If you want to see what happens to U.S. exports of firearms and related products when the American domestic market is hot, look no further than the table below:
The table compares the 12-month period that ended January 31, 2021, with the two prior 12-month periods. So, for the most part, it compares 2020 with 2019 and 2018.
The five categories shaded in yellow are completely or heavily military and should be ignored for purposes of this analysis.
Of the remaining 17 categories, which primarily include exports to the commercial market:
- Exports decreased in 15 of 17 product categories.
- Exports increased in only two: Autoloading centerfire rifles and spring, air and gas guns.
- In the 15 categories in which exports decreased, exports dropped from $887 million in the 12 months ending January 31, 2019 to $762 million in the corresponding period ending January 31, 2021, a decline of more than 14%.
- In the 7 categories with the largest declines, (see table below) exports dropped by 33% overall, from $441 million to $294 million:
- As noted in the table, the largest decline occurred in ammunition for rifles and pistols, where exports decreased by $63 million, from $224 million in the first period to $161 million in the most recent 12 months.
– What can we learn from the numbers?
What stories do these numbers tell us . . . other than the obvious one that exports of nearly all U.S. firearm products dropped by a lot – 14% — from the 12 months ending January 2019 to the same period two years later.
Why did exports fall?
Is the global market for U.S. non-military firearms, ammunition and related products shrinking? Happily, it isn’t. If one looks back 10 to 20 years, one sees the same phenomenon. U.S. exports go up and down. Today, we’re looking at a snapshot of a down cycle.
Things will turn around. The U.S. firearms market will cool down, product and management attention will be return to the international market and exports will increase again. It has always been that way.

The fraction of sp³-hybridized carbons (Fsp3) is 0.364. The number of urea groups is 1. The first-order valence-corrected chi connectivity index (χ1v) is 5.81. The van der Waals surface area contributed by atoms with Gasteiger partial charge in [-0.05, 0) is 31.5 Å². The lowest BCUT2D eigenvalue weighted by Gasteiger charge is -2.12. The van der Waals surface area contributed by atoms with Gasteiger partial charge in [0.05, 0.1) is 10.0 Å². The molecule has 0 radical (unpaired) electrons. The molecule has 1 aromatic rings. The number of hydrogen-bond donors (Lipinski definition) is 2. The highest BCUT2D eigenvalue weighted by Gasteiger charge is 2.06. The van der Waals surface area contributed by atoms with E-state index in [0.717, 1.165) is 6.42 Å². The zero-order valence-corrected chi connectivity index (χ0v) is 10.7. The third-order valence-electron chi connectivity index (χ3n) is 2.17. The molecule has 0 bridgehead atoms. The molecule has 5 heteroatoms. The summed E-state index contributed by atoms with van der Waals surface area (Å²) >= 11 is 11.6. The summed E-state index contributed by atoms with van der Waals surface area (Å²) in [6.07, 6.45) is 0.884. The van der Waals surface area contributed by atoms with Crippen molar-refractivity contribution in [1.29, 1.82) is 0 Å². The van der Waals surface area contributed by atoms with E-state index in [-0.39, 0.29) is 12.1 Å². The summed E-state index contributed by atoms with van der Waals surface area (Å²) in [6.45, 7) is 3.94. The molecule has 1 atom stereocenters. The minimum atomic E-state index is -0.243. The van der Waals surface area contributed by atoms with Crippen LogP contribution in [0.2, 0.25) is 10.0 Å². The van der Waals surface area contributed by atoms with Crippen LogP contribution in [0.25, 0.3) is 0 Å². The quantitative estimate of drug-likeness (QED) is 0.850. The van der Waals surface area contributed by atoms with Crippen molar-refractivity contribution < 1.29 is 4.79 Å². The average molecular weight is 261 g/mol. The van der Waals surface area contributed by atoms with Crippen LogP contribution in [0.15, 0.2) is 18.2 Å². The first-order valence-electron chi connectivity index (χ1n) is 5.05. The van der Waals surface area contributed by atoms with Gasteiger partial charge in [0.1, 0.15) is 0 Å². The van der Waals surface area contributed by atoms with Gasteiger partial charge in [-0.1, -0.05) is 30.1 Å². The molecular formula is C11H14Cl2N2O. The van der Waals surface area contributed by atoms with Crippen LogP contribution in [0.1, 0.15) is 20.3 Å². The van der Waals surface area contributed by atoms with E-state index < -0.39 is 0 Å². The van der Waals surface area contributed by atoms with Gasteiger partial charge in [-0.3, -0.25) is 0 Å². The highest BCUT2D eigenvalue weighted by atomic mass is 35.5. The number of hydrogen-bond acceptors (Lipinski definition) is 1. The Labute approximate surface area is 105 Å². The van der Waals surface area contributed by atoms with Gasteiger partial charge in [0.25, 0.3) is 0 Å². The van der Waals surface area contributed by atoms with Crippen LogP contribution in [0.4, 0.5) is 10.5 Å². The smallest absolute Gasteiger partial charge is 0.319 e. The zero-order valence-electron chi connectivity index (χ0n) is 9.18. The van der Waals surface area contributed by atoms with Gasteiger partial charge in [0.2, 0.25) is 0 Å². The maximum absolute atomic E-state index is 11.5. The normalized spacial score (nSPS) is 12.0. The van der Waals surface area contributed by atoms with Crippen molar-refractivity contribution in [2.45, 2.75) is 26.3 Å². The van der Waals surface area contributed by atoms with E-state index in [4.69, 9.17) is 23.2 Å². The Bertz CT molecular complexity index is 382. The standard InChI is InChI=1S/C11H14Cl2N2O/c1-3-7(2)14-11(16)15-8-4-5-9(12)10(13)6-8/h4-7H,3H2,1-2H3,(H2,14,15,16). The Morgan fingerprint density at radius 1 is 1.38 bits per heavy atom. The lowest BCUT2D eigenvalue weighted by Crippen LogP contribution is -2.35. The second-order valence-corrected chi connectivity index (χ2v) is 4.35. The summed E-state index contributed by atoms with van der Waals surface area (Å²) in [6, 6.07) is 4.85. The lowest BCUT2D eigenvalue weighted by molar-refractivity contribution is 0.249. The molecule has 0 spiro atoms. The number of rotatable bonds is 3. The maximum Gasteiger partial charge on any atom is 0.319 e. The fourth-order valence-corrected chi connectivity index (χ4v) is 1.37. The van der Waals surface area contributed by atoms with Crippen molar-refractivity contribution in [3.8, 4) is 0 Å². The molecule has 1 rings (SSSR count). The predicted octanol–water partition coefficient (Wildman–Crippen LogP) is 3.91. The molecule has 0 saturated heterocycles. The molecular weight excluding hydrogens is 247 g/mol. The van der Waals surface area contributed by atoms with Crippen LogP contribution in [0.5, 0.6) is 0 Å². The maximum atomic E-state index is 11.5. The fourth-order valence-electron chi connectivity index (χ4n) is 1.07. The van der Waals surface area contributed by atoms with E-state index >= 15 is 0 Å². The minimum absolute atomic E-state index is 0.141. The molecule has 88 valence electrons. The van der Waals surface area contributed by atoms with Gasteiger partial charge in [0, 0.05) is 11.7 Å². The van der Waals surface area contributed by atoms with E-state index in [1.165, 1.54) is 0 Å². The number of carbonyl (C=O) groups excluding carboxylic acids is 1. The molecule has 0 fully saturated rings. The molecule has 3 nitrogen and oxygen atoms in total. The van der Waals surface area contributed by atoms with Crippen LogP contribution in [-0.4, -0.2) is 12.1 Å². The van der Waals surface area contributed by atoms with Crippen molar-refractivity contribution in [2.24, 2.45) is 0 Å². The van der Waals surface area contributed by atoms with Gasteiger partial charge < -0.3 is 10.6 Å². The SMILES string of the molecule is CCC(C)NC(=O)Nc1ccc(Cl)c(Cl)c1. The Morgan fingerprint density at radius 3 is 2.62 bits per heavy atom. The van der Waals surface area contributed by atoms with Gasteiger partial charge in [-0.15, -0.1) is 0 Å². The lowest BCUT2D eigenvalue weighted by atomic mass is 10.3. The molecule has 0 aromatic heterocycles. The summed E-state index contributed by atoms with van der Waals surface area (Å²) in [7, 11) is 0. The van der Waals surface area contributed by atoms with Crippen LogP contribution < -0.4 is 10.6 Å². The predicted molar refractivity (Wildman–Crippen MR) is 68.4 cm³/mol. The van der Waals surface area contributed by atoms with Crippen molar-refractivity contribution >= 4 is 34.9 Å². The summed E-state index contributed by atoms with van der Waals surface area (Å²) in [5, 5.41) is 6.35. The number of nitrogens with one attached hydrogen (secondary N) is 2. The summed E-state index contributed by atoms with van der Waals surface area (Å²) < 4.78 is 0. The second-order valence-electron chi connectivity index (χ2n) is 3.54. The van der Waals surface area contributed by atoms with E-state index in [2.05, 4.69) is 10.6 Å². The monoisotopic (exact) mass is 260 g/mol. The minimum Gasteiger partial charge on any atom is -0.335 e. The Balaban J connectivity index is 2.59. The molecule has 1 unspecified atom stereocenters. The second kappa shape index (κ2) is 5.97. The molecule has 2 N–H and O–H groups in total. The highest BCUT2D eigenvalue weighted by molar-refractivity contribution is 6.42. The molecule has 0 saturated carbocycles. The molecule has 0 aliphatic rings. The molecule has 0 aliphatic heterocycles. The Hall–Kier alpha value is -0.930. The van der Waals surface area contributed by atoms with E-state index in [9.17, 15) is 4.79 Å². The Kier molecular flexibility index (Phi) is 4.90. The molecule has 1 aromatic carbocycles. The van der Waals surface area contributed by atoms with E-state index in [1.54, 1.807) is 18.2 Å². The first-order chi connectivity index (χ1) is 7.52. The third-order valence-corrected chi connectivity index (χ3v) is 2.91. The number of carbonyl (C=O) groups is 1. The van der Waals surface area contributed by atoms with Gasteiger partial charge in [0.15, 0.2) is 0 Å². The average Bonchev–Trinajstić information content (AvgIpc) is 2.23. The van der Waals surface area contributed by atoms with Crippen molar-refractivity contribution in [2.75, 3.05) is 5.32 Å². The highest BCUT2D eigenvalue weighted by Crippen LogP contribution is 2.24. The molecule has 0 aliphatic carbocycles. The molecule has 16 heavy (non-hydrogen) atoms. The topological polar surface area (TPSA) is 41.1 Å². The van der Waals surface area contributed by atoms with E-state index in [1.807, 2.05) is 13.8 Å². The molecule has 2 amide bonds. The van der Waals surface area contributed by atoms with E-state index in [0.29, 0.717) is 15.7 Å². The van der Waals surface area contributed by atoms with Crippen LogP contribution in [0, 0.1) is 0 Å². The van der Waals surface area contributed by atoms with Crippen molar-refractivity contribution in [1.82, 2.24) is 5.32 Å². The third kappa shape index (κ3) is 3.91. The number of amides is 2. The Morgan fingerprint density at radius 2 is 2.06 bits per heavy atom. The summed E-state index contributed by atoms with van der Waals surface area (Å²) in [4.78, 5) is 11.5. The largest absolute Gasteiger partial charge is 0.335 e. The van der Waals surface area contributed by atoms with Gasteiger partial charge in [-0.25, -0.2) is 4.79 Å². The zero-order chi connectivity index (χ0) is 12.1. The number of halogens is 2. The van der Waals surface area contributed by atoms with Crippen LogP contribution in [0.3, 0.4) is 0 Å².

Why is that good enough? Maybe exports shouldn’t shrink when domestic demand rises. Maybe international sales should keep growing, but at a slower pace, when there is heavy U.S. demand.
But why?. . . . Maybe exports should grow just as much as domestic sales in a hot market . . . . Or more . . . . Why is it a given that exports of firearms, ammunition and related products drop when U.S. demand increases? There is no rule that international sales must be down when U.S. sales are up. No requirement that the international sales manager must lose when their domestic sales counterparts are fighting for allocations of the same scarce inventory. No mandate that the international market must be treated as sub-market of the U.S. market.
At EasyExport Insights, we scan the numbers every month looking for opportunity for American exporters.
This is what opportunity looks like. There is no reason to think that exports decreased because demand decreased. Demand didn’t drop. Supply did. The products people wanted to buy weren’t on the shelves to be bought. Therefore, the numbers tell us that more than $100 million in international demand for U.S. products in 2020 went unmet.
It’s very easy to respond to the above by saying, “Same as in the U.S.” But it isn’t the same. The U.S. demand that couldn’t be met in 2020 represented growth from the past. Manufacturers couldn’t keep up with growth. In the global market, in contrast, U.S. suppliers couldn’t even keep up with the demand that was already there. That’s our point.
And there’s the opportunity. The numbers tell us all that it is when U.S. demand is highest that the best opportunities exist for strategic positioning in the global market. Can your company build a long-term international strategy to capitalize on that dynamic?